Kick The Can Don't Kick The Bucket

Growing up my dad dipped pouches, one grandfather chewed, and one grandmother chewed. I always thought of it as gross as a kid. I never really had the phase of wanting to try it. I tried smoking, I just couldn’t get past the coughing. Occasionally I’ve been known to smoke a cigar but that’s about once a year or less. Therefore I didn’t start dipping until I was out of college. I started off with pouches and moved to long cut because of the variety of flavors.

Well I know this is bad for me and I never should have started but it all came about around the time of my divorce and the nicotine was a nice mood boost. I tried quitting during that time but took such a hit on my mood that I became unbearable to be around which leads into the first point about quitting nicotine.

It Has to be the Right Time!

In school we learned about the different phases of making a positive change in ones life. From precontemplation all the way to maintenance the stages help medical professionals identify where in the process a patient currently sits. The phases are as follows:

  1. Precontemplation
  2. Contemplation
  3. Preparation
  4. Action
  5. Maintenance

If you are in the precontemplation stage there is no point in discussing or even reading further. Bookmark this post and come back to it later. One of the physicians that I worked with in school told me about a patient in this stage on quitting smoking. He said once a year he would ask about quitting and the patient would say, “Not ready yet.” but continued to see the physician because he didn’t push. One visit the physician asked and the man said he would consider it and took some information about quitting. It was a few years in the making but eventually he gave up cigarettes and didn’t go back.

Many times in addiction especially with nicotine a person is either pushed or pushes themselves through the stages or tries to take action in the contemplation stage without preparation. Another issue comes when a person is in the precontemplation and a significant other be it friend or family member attempts to get them to quit or rushes them through the early stages of contemplation and preparation. While this is not the only reason for relapse it is a major recurring factor.

The Right Tools for the Job!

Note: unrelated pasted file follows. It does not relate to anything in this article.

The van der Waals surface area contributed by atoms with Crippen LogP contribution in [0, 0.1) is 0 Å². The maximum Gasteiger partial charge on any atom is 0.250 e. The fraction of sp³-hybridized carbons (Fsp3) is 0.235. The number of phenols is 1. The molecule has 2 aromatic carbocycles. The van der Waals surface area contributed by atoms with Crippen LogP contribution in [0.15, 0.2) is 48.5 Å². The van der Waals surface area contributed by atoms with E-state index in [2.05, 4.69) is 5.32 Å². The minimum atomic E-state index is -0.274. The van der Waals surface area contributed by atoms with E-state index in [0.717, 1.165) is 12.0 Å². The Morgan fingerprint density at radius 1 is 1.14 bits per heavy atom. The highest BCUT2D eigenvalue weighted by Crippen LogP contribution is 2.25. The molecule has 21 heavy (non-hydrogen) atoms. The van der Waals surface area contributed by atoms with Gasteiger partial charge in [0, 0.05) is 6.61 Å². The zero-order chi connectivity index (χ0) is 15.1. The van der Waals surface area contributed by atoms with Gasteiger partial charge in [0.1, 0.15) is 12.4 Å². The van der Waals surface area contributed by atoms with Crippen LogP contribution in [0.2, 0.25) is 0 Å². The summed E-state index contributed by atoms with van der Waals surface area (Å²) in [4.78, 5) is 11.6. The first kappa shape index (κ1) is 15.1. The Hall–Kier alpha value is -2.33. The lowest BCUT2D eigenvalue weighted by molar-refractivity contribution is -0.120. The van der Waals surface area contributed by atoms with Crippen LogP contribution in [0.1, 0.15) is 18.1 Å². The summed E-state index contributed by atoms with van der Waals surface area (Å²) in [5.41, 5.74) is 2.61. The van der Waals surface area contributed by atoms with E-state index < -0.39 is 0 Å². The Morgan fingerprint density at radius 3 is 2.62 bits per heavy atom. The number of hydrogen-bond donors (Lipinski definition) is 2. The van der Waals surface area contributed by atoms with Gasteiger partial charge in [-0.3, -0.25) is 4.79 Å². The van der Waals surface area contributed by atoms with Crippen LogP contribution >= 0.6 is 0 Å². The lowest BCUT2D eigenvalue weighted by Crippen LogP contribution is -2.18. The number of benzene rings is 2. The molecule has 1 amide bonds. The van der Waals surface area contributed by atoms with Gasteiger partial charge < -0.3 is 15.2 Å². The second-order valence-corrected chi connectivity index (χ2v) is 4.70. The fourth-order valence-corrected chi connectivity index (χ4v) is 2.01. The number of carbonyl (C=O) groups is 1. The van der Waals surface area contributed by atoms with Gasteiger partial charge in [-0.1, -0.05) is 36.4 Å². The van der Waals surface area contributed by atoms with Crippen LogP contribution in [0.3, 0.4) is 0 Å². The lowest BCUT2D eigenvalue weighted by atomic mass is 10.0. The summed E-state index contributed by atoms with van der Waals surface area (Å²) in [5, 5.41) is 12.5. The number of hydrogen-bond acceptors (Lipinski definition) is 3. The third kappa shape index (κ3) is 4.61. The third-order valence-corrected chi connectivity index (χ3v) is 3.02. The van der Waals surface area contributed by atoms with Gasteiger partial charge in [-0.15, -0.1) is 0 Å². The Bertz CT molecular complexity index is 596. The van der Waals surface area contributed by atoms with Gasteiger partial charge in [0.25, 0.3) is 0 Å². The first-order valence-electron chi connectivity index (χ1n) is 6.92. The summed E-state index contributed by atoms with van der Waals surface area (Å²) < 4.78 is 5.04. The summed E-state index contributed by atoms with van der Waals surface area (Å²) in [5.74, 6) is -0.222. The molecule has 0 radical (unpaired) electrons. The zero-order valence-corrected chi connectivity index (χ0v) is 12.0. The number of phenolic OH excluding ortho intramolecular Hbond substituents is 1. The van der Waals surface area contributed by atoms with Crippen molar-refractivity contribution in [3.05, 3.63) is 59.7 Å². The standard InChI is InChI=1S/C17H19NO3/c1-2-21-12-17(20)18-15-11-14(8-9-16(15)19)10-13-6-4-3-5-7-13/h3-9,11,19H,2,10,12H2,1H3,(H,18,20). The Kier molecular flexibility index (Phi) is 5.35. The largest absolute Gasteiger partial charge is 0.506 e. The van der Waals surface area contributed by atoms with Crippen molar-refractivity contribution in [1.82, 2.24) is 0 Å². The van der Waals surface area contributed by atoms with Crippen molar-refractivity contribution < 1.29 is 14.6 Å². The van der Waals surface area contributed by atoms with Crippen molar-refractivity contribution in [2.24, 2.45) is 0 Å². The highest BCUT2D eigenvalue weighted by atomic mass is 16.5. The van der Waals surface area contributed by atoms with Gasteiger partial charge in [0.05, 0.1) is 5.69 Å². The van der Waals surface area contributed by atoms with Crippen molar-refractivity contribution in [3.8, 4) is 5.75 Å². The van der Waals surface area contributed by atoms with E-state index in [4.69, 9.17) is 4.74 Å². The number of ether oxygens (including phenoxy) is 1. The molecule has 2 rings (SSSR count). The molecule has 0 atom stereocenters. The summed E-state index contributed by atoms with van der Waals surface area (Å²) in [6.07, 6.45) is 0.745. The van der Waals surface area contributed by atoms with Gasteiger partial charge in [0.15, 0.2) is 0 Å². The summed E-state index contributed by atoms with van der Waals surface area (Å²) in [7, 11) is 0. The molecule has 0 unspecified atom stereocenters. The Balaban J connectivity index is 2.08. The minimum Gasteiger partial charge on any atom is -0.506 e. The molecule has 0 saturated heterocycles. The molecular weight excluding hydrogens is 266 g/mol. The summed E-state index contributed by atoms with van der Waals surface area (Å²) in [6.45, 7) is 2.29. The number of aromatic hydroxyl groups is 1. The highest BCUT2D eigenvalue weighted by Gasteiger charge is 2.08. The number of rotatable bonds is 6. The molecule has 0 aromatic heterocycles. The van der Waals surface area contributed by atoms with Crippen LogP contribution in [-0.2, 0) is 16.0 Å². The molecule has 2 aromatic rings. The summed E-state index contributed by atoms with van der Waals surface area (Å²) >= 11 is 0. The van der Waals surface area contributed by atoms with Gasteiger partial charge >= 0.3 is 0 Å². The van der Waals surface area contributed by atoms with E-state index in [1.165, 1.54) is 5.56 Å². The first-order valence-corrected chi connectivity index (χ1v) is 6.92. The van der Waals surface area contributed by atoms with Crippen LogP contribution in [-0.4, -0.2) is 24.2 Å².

Once you have contemplated quitting and decided to do it we come to the preparation phase. Here we need to take an assessment of the goals of quitting, the timeline, and what is considered success. Having the right tools will make the difference between successfully quitting and just another failed attempt.

My first attempt to quit I used nicotine lozenges. This helped to stop dipping and using tobacco but it just replaced tobacco with the lozenges. In this attempt I had not considered that it was the nicotine that was the problem not the tobacco. Also, the lozenges are way more expensive like to the point I could get one week of lozenges for the cost of one month of dip. This tool did not work for me but that doesn’t mean it won’t work for anyone and it’s a good place to start.

Having a background in psychology and a particular affinity for behavioral therapy I used this knowledge as my base for altering my own behavior. For me the right tools were the ones I’d used in graduate school.

Building a Behavior Plan

I started off in the preparation stage recording when I dipped. What I found was that I dipped most when driving and coding or focusing. These are the times I needed to focus on most in my plan.

First step was to cut out the dipping from the down times, the times that were not when I was driving or coding. This was the easy part as it was removing dip from the times that I didn’t dip as much. I did this for a week or two before moving on to the next step.

During this initial time I had to find a replacement behavior for dipping. I started off moving down from long cut to pouches to slowly reduce the amount of tobacco. Then I had to find something to replace the dipping behavior. I tried sunflower seeds but that didn’t work well, gum didn’t work either. Oddly enough I found that taking a bottle of water with me in the truck when I wanted to dip I would take a drink of water.

At this point I initiated the plan with the reward of a rice-crispy treat each day if I didn’t dip and the ultimate reward of an Xbox One after I make it six months without dipping. This is the maintenance stage of change. Currently I’m in the action phase. I’ll post an update in a few months with my progress.